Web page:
We've played the original board game before and this new version has some interesting twists. Having water based 'land' units (to say nothing of the lunar ones) makes defending much more difficult. The blowing up of certain areas at the beginning is also a change. Overall I found it an intersting game but not one I would want to play again right away. The part at the end where you know it will end this round and how the final scores are going to be done really changes the game. Though limited to 5 rounds, it can still take several hours.

Royale Palace
I enjoyed this one. You are in the palace of Louis XIV and are trying to earn victory points. The way you do this is to deploy your servants in the palace to get control of various nobles. Different areas of the palace have different attributes (making money, getting influence from the king, from the madame, allowing movement, allowing special cards, allowing recruitment of more servants, etc.). You have to have the $, and influence to get the nobles. The nobles are randomly set up in the garden and depending on who has been bought can affect the price of the others in that area (and how much influence the nobles will provide).

You are an adventurer wandering the world. Each player option has different strengths and weaknesses. The 3 main attributes (mind-strength-spirit) are used for ranged, melee, and magic attacks. All three types of attacks occur in all battle situations. There are also an assortment of skill bonuses/special powers that are only used occasionally. As you encounter various critters you fight them on all three main attributes (with some twists). To move around you roll 5 game specific dice and choose which movement options you will use (e.g. road, plains, hills) to go to your next destination. There are different colored runes on the board indicating (roughly) the power of the monster you will fight and you can aim for them depending on your skills. The runes you capture after defeating the critter give you experience which is traded in to increase one of the attribute areas (you choose which area to buy which is a little different from typical leveling up). There are also cities where you can spend gold to get more armor or allies to help you; or you can spend gold to get healed if the combat dice don't like you that day.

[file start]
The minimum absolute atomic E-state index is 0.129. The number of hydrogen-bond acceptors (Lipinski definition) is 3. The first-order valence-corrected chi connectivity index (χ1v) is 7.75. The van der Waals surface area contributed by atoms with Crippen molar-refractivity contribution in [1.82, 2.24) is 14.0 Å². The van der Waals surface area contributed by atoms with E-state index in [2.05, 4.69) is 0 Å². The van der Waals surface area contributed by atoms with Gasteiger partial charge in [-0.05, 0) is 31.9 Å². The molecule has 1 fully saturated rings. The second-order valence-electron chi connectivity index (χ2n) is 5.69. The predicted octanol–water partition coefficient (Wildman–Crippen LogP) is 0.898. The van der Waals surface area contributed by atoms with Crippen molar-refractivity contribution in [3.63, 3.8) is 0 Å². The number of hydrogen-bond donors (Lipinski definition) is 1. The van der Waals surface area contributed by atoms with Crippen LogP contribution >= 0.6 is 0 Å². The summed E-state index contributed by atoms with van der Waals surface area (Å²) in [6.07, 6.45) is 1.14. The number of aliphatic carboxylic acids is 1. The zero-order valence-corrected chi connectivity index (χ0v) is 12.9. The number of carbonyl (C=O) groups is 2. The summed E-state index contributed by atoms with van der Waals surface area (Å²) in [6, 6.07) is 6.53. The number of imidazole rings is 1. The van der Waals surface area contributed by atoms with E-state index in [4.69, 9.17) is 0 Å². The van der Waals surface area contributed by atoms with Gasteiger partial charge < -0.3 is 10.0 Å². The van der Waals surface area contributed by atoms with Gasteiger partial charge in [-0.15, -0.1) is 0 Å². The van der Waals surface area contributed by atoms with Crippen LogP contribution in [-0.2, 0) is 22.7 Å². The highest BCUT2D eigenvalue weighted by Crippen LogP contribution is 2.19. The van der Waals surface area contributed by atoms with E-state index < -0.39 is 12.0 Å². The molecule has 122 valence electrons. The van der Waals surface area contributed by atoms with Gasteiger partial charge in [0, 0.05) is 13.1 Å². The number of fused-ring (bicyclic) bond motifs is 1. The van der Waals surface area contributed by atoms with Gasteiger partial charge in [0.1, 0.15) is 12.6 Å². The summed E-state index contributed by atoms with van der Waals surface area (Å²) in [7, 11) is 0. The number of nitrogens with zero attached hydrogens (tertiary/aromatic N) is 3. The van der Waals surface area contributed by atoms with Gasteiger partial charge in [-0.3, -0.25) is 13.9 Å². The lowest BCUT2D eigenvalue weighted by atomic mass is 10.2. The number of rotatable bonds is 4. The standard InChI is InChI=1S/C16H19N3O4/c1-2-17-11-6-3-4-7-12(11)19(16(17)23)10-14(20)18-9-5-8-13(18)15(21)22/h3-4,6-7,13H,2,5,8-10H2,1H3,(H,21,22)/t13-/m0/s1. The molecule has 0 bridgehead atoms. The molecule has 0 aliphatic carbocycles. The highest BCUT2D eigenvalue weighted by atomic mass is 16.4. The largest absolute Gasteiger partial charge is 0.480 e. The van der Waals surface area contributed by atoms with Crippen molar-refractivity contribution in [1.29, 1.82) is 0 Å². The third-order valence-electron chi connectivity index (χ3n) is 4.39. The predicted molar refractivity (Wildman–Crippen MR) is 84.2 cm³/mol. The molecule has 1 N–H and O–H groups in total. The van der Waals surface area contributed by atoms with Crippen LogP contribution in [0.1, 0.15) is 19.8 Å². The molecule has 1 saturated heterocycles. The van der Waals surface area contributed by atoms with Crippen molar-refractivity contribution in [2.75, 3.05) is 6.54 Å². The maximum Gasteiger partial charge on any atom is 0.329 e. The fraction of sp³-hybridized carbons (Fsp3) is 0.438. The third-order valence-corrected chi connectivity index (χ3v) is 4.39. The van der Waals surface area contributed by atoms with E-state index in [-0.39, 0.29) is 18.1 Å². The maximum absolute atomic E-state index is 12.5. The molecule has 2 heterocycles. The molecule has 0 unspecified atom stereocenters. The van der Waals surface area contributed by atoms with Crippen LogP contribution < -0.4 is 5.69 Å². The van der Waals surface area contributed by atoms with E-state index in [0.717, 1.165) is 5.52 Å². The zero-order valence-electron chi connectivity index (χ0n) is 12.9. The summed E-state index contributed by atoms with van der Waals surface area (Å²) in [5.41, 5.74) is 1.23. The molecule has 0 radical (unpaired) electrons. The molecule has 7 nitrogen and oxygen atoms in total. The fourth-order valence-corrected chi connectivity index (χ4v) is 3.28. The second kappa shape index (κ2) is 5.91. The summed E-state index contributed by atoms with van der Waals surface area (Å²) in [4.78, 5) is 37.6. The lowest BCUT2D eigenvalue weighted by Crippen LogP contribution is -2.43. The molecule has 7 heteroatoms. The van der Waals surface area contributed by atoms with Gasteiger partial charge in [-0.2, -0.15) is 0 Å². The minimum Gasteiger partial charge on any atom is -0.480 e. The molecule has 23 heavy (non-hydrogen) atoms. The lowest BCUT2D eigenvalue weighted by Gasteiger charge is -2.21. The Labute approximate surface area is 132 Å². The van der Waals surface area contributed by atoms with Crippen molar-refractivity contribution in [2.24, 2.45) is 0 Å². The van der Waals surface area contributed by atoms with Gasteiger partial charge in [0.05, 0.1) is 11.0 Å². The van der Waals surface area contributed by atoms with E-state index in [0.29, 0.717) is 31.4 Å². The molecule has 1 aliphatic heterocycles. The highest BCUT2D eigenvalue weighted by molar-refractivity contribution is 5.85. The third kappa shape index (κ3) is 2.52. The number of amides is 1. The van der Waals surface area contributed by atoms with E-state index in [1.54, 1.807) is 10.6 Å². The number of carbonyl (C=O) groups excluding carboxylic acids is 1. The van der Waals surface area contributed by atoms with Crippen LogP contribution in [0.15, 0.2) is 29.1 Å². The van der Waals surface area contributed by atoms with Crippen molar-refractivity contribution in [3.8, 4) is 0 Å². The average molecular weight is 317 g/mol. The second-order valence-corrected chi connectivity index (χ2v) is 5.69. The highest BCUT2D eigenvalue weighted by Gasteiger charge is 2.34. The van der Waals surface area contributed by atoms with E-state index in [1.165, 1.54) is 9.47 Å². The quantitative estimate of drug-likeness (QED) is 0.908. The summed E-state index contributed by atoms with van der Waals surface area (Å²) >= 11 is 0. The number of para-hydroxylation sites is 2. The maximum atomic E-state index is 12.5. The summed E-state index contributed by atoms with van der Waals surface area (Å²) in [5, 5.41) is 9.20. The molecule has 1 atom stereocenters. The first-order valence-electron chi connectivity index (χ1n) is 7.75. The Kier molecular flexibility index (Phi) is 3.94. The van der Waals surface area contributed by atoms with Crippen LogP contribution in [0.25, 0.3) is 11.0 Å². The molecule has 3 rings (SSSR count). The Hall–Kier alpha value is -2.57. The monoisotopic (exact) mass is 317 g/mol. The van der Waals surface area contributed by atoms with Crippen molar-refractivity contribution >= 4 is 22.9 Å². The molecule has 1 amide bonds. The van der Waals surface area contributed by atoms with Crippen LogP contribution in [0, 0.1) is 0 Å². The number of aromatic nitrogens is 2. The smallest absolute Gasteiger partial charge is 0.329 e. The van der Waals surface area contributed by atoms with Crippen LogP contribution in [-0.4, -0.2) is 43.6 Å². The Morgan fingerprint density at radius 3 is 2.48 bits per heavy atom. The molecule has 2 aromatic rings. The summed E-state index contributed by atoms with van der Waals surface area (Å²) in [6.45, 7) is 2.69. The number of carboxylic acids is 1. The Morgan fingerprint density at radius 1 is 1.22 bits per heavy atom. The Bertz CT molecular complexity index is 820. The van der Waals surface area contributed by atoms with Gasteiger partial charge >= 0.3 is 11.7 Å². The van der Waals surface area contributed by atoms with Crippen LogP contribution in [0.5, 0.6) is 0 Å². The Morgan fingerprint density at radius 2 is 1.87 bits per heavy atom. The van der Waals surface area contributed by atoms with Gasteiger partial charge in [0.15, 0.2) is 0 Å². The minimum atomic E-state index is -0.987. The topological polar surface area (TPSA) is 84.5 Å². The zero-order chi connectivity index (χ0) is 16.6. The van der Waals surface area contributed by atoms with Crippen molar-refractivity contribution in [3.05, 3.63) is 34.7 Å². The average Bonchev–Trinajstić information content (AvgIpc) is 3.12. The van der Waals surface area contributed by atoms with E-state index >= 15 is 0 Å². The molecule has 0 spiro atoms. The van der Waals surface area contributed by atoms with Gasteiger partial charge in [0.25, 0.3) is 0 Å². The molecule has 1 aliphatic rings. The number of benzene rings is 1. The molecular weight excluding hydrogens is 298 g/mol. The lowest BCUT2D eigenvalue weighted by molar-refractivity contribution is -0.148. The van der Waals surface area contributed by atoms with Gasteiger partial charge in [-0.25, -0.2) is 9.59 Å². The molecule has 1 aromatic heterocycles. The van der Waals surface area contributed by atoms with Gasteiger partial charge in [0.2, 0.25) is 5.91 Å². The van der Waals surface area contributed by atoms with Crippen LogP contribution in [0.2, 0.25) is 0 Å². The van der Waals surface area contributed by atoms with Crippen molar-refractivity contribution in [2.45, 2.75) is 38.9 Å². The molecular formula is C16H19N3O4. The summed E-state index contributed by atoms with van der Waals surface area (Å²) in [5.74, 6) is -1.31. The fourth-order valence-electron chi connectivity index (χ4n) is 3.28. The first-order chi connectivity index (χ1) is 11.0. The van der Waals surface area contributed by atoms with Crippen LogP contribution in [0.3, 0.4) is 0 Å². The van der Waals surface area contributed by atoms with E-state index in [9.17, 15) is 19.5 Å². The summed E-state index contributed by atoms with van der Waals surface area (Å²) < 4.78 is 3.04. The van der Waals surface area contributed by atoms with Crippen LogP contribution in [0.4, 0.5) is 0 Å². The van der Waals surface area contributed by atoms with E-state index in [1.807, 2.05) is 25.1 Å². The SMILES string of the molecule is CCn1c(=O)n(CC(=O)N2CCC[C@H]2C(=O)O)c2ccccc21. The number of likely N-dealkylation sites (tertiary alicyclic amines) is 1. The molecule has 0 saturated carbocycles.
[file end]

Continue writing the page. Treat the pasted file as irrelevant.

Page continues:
Set not owned by us
This is a match finding card-game. A group of cards is dealt out and you try to find sets of three cards. Each card had 4 dimensions. Each of the dimensions has to be different across all the cards OR the dimension has to match. For example you might have 3 green cards (matching colors). Card one might be 3 green outlined stars; Card 2 might be 3 green shaded ovals; Card 3 might be 3 green solid diamonds. So this set has 2 dimensions that match (green, 3 objecs) and 2 dimensions that differ (shape, shading). Good solitare possiblity but a bit frustrating when you have trouble looking at 4 dimensions.

Settlers of Catan
A truly random set up (though there are some standards that can be used) where you try to get a foothold in well producing areas to get more supplies. You gets points for cities, armies, longest road, etc.. Variations can bring more defenders or expansion opportunities into play. Very good game for 3 or more people, it doesn't work too well for 2.
  * Cities and Knights - cities have more value, knights can protect from Robber
  * Seafarers - adds pirates and islands to the mix.

Small World
It looks like a simplistic version of risk but has a lot more. Like Risk it is a conquest game but it focuses on gaining victory points for holding territory instead of world domination. There are approximately 15 different races and at any time in the game the players have a choice of 6 races to choose from. Each race has a randomly assigned attribute/ability and the combination of the two affects the number of armies you have. You might use a given race/ability combination for three to five turns before it's depleted. Then you employ a new race/ability combination for the next several turns. The size of the map and number of turns in the game varies with the number of players.

Space Amoebas
You want to control the galaxy ... or at least a good sized portion of it but your opponents and those pesky amoebas get in your way. The goal is to get control of the center of the board which you can only attempt if you have control of the majority of the 1st ring out. The order of go changes depending on cards you draw (and play) but mostly it is a luck of the dice game. Interesting but not huge.

Stone Age